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How to resign as a member from an LLC in California

Vacaville, CA |

I am a member of a 2 member LLC in California. The other partner is making horrible decisions and when all is said and done he wants to keep the LLC open. I just want out.

I dont want any money or property, I simply want out. In our Articles of Organization it states that all a member must do to resign is "announce the decision to the other members and agree upon financial obligations".

The other member is fine with me leaving, is glad i dont want money, and will not hold me liable for any additional costs.

However what forms must I file with state/federal? Because I do not trust this person any longer and just giving him a formal resignation does not legal take my name off the llc or in the eyes of the government.

Thank you.

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Attorney answers 4


There are two things that you should do. First, you should provide the LLC with a written resignation - make sure you keep a copy for your records. Second, you should make sure that Form LLC-12 or Form LLC-12R is filed with the Secretary of State (both are available on the Secretary of State's website; make sure that only the other member is listed as a manager/member.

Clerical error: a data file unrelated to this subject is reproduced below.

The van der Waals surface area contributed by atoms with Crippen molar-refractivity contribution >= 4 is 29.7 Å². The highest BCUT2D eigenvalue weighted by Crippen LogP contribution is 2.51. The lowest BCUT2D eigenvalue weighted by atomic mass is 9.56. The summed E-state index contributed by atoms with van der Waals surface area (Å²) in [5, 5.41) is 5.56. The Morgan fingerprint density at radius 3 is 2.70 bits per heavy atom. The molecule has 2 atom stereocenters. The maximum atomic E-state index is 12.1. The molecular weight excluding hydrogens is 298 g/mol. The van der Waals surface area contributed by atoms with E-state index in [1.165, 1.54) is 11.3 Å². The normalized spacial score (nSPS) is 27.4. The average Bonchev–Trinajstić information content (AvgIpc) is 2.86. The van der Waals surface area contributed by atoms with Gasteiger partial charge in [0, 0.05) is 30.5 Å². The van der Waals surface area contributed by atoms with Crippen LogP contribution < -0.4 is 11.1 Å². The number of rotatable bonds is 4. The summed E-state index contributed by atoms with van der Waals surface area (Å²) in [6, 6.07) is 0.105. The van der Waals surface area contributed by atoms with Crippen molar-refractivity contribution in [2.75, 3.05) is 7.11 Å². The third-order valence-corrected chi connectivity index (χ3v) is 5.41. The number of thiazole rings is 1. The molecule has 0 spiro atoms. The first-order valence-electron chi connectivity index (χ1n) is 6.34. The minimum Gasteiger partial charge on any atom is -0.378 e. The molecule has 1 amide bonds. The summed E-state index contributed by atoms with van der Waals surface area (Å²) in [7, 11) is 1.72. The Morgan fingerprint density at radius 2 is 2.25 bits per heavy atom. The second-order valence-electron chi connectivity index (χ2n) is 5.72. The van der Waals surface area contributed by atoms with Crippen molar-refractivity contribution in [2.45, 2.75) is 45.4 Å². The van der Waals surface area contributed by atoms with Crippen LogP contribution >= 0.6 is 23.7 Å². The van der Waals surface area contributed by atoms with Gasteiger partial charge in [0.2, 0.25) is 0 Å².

In addition to filing the Statement of Information with the CA Secretary of State (linked below),you should make sure that your LLC co-member signs an acknowledgement of your resignation, and his and the the LLC's agreement to release you from, and indemnify you for, any LLC debts and obligations to date and in the future. This indemnity agreement is only as good as the LLC is solvent (unless the LLC also has insurance?), but an LLC is supposed to limit liability to the principals anyway, and it's better to have an express indemnity agreement than than to not have it.

Disclaimer: Please note that this answer does not constitute legal advice, and should not be relied on, since each state has different laws, each situation is fact specific, and it is impossible to evaluate a legal problem without a comprehensive consultation and review of all the facts and documents at issue. This answer does not create an attorney-client relationship.


I agree with the other two attorneys. Also, make sure you take your self off as a signer on any bank accounts. If you can make sure that all outstanding payroll and sales taxes are paid. You could have future liability for these fiduciary taxes during the time your were a responsible party if they are not paid.

Any individual seeking legal advice for their own situation should retain their own legal counsel as this response provides information that is general in nature and not specific to any person's unique situation. Circular 230 Disclaimer - Advice given in this response cannot be used to eliminate penalties with the IRS or any other governmental agency.


I agree with my colleagues and will add the following:

If, for any reason, the other member becomes difficult (perhaps changes his mind) and does not agree to your proposed treatment of financial obligations, you have the right to withdraw unilaterally, irrespective of requirements set forth in the operating agreement - please see the post at the link below.

Disclaimer: This post does not constitute legal advice and does not establish an attorney-client relationship.

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